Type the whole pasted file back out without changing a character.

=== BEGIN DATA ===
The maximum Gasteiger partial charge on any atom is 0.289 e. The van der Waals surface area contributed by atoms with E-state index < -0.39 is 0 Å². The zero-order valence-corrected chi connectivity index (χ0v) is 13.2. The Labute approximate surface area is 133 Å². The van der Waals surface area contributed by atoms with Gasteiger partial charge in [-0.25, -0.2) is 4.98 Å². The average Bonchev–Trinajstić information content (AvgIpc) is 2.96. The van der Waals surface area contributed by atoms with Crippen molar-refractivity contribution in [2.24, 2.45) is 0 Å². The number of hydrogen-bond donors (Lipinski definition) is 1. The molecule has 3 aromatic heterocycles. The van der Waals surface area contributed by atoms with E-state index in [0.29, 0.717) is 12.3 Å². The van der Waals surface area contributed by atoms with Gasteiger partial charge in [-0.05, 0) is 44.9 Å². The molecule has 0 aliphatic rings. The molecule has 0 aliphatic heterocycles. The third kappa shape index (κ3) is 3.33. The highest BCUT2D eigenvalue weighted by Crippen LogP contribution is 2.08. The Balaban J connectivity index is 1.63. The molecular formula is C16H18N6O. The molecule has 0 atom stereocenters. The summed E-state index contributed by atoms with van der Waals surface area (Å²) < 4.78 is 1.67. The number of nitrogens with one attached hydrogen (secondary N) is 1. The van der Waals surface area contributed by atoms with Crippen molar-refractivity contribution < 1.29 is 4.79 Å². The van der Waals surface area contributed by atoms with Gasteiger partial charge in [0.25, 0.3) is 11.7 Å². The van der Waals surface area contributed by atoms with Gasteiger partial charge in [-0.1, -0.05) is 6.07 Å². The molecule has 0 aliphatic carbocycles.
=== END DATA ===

The maximum Gasteiger partial charge on any atom is 0.289 e. The van der Waals surface area contributed by atoms with E-state index < -0.39 is 0 Å². The zero-order valence-corrected chi connectivity index (χ0v) is 13.2. The Labute approximate surface area is 133 Å². The van der Waals surface area contributed by atoms with Gasteiger partial charge in [-0.25, -0.2) is 4.98 Å². The average Bonchev–Trinajstić information content (AvgIpc) is 2.96. The van der Waals surface area contributed by atoms with Crippen molar-refractivity contribution in [2.24, 2.45) is 0 Å². The number of hydrogen-bond donors (Lipinski definition) is 1. The molecule has 3 aromatic heterocycles. The van der Waals surface area contributed by atoms with E-state index in [0.29, 0.717) is 12.3 Å². The van der Waals surface area contributed by atoms with Gasteiger partial charge in [-0.05, 0) is 44.9 Å². The molecule has 0 aliphatic rings. The molecule has 0 aliphatic heterocycles. The third kappa shape index (κ3) is 3.33. The highest BCUT2D eigenvalue weighted by Crippen LogP contribution is 2.08. The Balaban J connectivity index is 1.63. The molecular formula is C16H18N6O. The molecule has 0 atom stereocenters. The summed E-state index contributed by atoms with van der Waals surface area (Å²) < 4.78 is 1.67. The number of nitrogens with one attached hydrogen (secondary N) is 1. The van der Waals surface area contributed by atoms with Crippen molar-refractivity contribution < 1.29 is 4.79 Å². The van der Waals surface area contributed by atoms with Gasteiger partial charge in [0.25, 0.3) is 11.7 Å². The van der Waals surface area contributed by atoms with Gasteiger partial charge in [-0.1, -0.05) is 6.07 Å². The molecule has 0 aliphatic carbocycles.